A dozen Vietnamese pigs have been seized from an illegal breeding farm in Aguilas, Murcia.
Officers from the Guardia Civil’s environment division, Seprona, raided the premises after receiving a tip-off.
New laws from January 1 mean owning a Vietnamese pig is illegal, even as a pet, as it is now classified as an invasive species.
The pigs and four dogs were housed in an inappropriate enclosure which did not satisfy safety rules.
The unsecure state of the area meant the Vietnamese pigs could easily escape into the wild.
They can cause major damage to other species as well as the habitat if they roam free.
The pig is also a threat to the wild boar as it can cross-breed with them and therefore reducing the genetic heritage of the native boar population.
Colonies of Vietnamese pigs have built up close to urban areas across Spain and caused havoc by roaming around streets.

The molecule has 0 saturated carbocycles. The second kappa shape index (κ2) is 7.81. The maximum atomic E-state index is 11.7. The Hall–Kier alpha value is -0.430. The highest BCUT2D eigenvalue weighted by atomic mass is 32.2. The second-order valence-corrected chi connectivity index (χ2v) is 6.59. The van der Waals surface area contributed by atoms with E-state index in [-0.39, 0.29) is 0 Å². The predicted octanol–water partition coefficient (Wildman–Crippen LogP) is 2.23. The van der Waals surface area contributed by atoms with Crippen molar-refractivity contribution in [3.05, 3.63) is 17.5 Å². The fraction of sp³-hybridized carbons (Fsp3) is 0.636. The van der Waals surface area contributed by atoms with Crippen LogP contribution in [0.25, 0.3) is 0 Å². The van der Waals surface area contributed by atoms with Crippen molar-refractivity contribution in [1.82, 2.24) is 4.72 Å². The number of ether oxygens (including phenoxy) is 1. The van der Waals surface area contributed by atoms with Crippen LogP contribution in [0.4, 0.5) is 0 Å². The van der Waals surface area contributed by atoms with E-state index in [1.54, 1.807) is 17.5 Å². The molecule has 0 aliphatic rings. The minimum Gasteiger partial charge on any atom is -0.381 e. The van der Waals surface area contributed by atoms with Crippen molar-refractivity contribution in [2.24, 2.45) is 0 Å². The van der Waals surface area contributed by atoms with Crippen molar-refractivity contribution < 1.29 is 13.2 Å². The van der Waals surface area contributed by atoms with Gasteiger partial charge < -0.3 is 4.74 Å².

The Guardia Civil discovered the Alguilas breeder did not have any documentation to allow him to keep and breed the pigs, which were not sterilised.
- Feral pigs cause havoc as they stamped through popular Costa del Sol residential area in the middle of the…
- Environmental concern as Spain has more PIGS than people for first time in its history
- 100 dogs, rabbits, birds and a Vietnamese pig rescued from squalor in Spain’s Murcia